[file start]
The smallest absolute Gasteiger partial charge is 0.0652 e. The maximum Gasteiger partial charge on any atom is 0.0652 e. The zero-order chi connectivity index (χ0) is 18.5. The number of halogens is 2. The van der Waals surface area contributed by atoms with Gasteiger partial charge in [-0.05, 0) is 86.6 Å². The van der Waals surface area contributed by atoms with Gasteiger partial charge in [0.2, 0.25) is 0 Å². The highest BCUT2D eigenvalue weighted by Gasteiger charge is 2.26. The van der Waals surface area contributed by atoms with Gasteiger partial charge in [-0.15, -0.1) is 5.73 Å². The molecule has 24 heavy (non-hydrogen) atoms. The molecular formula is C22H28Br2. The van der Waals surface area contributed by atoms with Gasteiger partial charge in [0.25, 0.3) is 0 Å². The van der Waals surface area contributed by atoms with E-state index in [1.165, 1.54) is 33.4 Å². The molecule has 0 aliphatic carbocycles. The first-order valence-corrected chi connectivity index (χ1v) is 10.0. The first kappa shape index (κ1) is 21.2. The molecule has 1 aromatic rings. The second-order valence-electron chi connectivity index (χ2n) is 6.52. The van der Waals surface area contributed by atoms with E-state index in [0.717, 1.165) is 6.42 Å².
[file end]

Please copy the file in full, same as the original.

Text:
The smallest absolute Gasteiger partial charge is 0.0652 e. The maximum Gasteiger partial charge on any atom is 0.0652 e. The zero-order chi connectivity index (χ0) is 18.5. The number of halogens is 2. The van der Waals surface area contributed by atoms with Gasteiger partial charge in [-0.05, 0) is 86.6 Å². The van der Waals surface area contributed by atoms with Gasteiger partial charge in [0.2, 0.25) is 0 Å². The highest BCUT2D eigenvalue weighted by Gasteiger charge is 2.26. The van der Waals surface area contributed by atoms with Gasteiger partial charge in [-0.15, -0.1) is 5.73 Å². The molecule has 24 heavy (non-hydrogen) atoms. The molecular formula is C22H28Br2. The van der Waals surface area contributed by atoms with Gasteiger partial charge in [0.25, 0.3) is 0 Å². The van der Waals surface area contributed by atoms with E-state index in [1.165, 1.54) is 33.4 Å². The molecule has 0 aliphatic carbocycles. The first-order valence-corrected chi connectivity index (χ1v) is 10.0. The first kappa shape index (κ1) is 21.2. The molecule has 1 aromatic rings. The second-order valence-electron chi connectivity index (χ2n) is 6.52. The van der Waals surface area contributed by atoms with E-state index in [0.717, 1.165) is 6.42 Å².